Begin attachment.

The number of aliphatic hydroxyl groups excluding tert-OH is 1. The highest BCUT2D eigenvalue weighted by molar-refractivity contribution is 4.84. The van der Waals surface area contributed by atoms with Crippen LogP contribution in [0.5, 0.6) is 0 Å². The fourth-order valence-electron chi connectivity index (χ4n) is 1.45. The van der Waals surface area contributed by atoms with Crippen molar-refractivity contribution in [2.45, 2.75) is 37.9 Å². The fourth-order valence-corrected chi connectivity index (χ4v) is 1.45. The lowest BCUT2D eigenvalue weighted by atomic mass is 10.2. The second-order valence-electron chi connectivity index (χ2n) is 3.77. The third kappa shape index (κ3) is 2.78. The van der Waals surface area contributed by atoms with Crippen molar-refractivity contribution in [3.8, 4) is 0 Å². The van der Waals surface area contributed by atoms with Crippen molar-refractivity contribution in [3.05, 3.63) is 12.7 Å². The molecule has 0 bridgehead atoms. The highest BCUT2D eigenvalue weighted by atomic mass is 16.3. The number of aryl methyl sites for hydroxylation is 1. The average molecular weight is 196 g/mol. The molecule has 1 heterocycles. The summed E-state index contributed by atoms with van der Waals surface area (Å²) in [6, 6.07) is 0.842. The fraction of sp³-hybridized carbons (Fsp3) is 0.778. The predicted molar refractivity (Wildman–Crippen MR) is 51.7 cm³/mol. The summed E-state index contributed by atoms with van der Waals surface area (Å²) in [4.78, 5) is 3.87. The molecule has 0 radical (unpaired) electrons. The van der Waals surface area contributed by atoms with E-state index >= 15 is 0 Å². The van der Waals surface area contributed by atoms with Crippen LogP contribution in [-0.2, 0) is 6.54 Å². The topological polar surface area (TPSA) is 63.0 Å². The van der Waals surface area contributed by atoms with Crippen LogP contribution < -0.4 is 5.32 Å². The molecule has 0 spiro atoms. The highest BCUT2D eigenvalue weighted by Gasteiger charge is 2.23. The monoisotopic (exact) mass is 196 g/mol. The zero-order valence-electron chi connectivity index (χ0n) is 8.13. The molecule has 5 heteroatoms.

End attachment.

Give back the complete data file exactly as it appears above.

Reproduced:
The number of aliphatic hydroxyl groups excluding tert-OH is 1. The highest BCUT2D eigenvalue weighted by molar-refractivity contribution is 4.84. The van der Waals surface area contributed by atoms with Crippen LogP contribution in [0.5, 0.6) is 0 Å². The fourth-order valence-electron chi connectivity index (χ4n) is 1.45. The van der Waals surface area contributed by atoms with Crippen molar-refractivity contribution in [2.45, 2.75) is 37.9 Å². The fourth-order valence-corrected chi connectivity index (χ4v) is 1.45. The lowest BCUT2D eigenvalue weighted by atomic mass is 10.2. The second-order valence-electron chi connectivity index (χ2n) is 3.77. The third kappa shape index (κ3) is 2.78. The van der Waals surface area contributed by atoms with Crippen molar-refractivity contribution in [3.8, 4) is 0 Å². The van der Waals surface area contributed by atoms with Crippen molar-refractivity contribution in [3.05, 3.63) is 12.7 Å². The molecule has 0 bridgehead atoms. The highest BCUT2D eigenvalue weighted by atomic mass is 16.3. The number of aryl methyl sites for hydroxylation is 1. The average molecular weight is 196 g/mol. The molecule has 1 heterocycles. The summed E-state index contributed by atoms with van der Waals surface area (Å²) in [6, 6.07) is 0.842. The fraction of sp³-hybridized carbons (Fsp3) is 0.778. The predicted molar refractivity (Wildman–Crippen MR) is 51.7 cm³/mol. The summed E-state index contributed by atoms with van der Waals surface area (Å²) in [4.78, 5) is 3.87. The molecule has 0 radical (unpaired) electrons. The van der Waals surface area contributed by atoms with E-state index >= 15 is 0 Å². The van der Waals surface area contributed by atoms with Crippen LogP contribution in [-0.2, 0) is 6.54 Å². The topological polar surface area (TPSA) is 63.0 Å². The van der Waals surface area contributed by atoms with Crippen LogP contribution < -0.4 is 5.32 Å². The molecule has 0 spiro atoms. The highest BCUT2D eigenvalue weighted by Gasteiger charge is 2.23. The monoisotopic (exact) mass is 196 g/mol. The zero-order valence-electron chi connectivity index (χ0n) is 8.13. The molecule has 5 heteroatoms.